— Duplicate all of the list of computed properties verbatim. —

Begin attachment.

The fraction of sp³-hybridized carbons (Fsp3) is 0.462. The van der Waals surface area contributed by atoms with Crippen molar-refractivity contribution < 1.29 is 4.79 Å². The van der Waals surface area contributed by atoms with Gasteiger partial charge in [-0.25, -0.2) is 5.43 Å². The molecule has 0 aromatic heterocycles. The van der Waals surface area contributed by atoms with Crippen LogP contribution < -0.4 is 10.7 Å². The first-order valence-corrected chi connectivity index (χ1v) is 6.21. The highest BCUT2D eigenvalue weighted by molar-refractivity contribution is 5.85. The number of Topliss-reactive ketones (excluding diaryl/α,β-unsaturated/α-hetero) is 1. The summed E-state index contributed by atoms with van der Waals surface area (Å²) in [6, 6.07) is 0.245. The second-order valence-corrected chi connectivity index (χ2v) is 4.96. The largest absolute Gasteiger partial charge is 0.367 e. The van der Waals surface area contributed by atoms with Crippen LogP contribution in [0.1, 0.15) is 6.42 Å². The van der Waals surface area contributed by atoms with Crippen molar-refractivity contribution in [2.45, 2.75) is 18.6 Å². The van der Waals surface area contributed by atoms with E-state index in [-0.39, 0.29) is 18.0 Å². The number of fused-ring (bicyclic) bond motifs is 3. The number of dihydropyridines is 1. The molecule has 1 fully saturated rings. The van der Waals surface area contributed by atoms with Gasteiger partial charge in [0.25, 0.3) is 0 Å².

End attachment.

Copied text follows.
The fraction of sp³-hybridized carbons (Fsp3) is 0.462. The van der Waals surface area contributed by atoms with Crippen molar-refractivity contribution < 1.29 is 4.79 Å². The van der Waals surface area contributed by atoms with Gasteiger partial charge in [-0.25, -0.2) is 5.43 Å². The molecule has 0 aromatic heterocycles. The van der Waals surface area contributed by atoms with Crippen LogP contribution < -0.4 is 10.7 Å². The first-order valence-corrected chi connectivity index (χ1v) is 6.21. The highest BCUT2D eigenvalue weighted by molar-refractivity contribution is 5.85. The number of Topliss-reactive ketones (excluding diaryl/α,β-unsaturated/α-hetero) is 1. The summed E-state index contributed by atoms with van der Waals surface area (Å²) in [6, 6.07) is 0.245. The second-order valence-corrected chi connectivity index (χ2v) is 4.96. The largest absolute Gasteiger partial charge is 0.367 e. The van der Waals surface area contributed by atoms with Crippen LogP contribution in [0.1, 0.15) is 6.42 Å². The van der Waals surface area contributed by atoms with Crippen molar-refractivity contribution in [2.45, 2.75) is 18.6 Å². The van der Waals surface area contributed by atoms with E-state index in [-0.39, 0.29) is 18.0 Å². The number of fused-ring (bicyclic) bond motifs is 3. The number of dihydropyridines is 1. The molecule has 1 fully saturated rings. The van der Waals surface area contributed by atoms with Gasteiger partial charge in [0.25, 0.3) is 0 Å².